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Ready to walk the golf course

Postal worker retires after 45 years

Postal worker retires after 45 years

April 10, 2007|by MARLO BARNHART

HAGERSTOWN - At 77, William "Bubby" Owens should be enjoying the good life instead of working a full-time job. But to hear him talk, he's been doing both - for the past 45 years.

"I love my job ... it's that simple," Owens said. His last day as an employee of the U.S. Postal Service in Hagerstown was March 31.

Back in the early 1960s, Owens said he applied for a job at the post office. But since only part-time work was available at that time and because he was married, he needed full-time employment.

Owens waited until a full-time job opened up. He worked for about 18 months for the post office, then was laid off.

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"After about eight months, I was back and I've never been laid off again," Owens said.

Some of his coworkers call him Bill while others prefer "Bubby," a nickname he got from his brothers and sisters who couldn't pronounce "brother" when they were youngsters, he said.

Stamps cost about 10 cents in those early days with the post office, Owens said. The work environment was quite different then, too.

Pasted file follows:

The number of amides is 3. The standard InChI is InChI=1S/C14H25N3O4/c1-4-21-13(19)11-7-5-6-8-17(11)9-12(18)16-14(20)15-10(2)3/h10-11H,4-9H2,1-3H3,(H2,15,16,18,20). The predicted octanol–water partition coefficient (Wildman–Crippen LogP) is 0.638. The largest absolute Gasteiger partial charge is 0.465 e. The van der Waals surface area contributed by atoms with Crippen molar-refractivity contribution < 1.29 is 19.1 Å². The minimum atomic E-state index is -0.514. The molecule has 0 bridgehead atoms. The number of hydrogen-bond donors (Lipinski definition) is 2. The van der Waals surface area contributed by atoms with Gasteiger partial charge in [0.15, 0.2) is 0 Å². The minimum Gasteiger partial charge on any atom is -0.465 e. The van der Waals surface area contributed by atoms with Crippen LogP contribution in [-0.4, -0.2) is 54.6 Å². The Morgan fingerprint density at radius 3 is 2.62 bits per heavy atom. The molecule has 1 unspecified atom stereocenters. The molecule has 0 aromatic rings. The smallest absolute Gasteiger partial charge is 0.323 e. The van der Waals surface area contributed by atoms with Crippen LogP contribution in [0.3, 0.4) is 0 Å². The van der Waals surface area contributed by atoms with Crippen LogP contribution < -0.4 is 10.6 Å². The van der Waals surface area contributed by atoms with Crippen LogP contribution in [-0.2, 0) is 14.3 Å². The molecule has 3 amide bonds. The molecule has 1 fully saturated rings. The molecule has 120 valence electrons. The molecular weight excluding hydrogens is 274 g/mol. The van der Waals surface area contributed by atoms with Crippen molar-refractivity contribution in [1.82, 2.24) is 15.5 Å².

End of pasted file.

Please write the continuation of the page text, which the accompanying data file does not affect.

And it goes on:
"It was a lot nicer then but the people are still great," Owens said.

The one constant through the years has indeed been the personal contact with the people on his routes, Owens said. When news of his retirement reached some of his customers, there were hugs, balloons and other well wishes for his future.

Born and raised in Hagerstown, Owens graduated from Hagerstown High School. He was in the U.S. Army for two years, serving his tour in England rather than in Korea as he had expected when he was drafted.

"I was told I was to go to Korea but when I was asked if I was married, then I went to England," Owens said.

Over the years, Owens had walking delivery routes. More recently, he drove a truck to deliver mail in Edgewood Hills.

His day would start in the main post office on Franklin Street where the mail for his route was sorted. By about 10 a.m., Owens was ready to start delivering the mail.

"Every day, you work overtime," Owens said. The long hours and the number of circulars that postal workers now have to deliver are some of the things he won't miss.

Owens said he will miss the exercise and the people on his route.

"I'm going to play golf whenever I can," Owens said. And he jokingly said he will now have time to harass his wife.

Owens' wife, Ann, runs a day-care center in their home.

Also retiring from the post office after long runs are David Pierce, 66, who has 44 years on the job; and Ronald Miller, 48, with 30 years.

A mail clerk in a private company and then in the Army, Pierce was 32 when he signed on at the post office. The pursuit of his hobbies and a long "honey-do" list will keep him busy, he said.

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